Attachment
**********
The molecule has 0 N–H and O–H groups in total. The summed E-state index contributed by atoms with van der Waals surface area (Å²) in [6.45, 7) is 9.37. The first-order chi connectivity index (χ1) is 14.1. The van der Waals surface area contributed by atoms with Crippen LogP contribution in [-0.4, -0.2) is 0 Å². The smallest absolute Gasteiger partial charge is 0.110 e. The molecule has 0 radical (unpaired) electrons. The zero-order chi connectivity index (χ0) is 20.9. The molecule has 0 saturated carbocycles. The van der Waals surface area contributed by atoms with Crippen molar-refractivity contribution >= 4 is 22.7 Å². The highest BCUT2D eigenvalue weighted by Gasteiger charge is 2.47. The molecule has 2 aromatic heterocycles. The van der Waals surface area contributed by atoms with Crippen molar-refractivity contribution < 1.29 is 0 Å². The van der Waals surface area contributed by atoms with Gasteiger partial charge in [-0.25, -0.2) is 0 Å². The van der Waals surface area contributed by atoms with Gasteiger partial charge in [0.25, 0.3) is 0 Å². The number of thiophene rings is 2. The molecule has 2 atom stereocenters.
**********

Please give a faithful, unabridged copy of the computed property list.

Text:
The molecule has 0 N–H and O–H groups in total. The summed E-state index contributed by atoms with van der Waals surface area (Å²) in [6.45, 7) is 9.37. The first-order chi connectivity index (χ1) is 14.1. The van der Waals surface area contributed by atoms with Crippen LogP contribution in [-0.4, -0.2) is 0 Å². The smallest absolute Gasteiger partial charge is 0.110 e. The molecule has 0 radical (unpaired) electrons. The zero-order chi connectivity index (χ0) is 20.9. The molecule has 0 saturated carbocycles. The van der Waals surface area contributed by atoms with Crippen molar-refractivity contribution >= 4 is 22.7 Å². The highest BCUT2D eigenvalue weighted by Gasteiger charge is 2.47. The molecule has 2 aromatic heterocycles. The van der Waals surface area contributed by atoms with Crippen molar-refractivity contribution < 1.29 is 0 Å². The van der Waals surface area contributed by atoms with Gasteiger partial charge in [-0.25, -0.2) is 0 Å². The van der Waals surface area contributed by atoms with Gasteiger partial charge in [0.25, 0.3) is 0 Å². The number of thiophene rings is 2. The molecule has 2 atom stereocenters.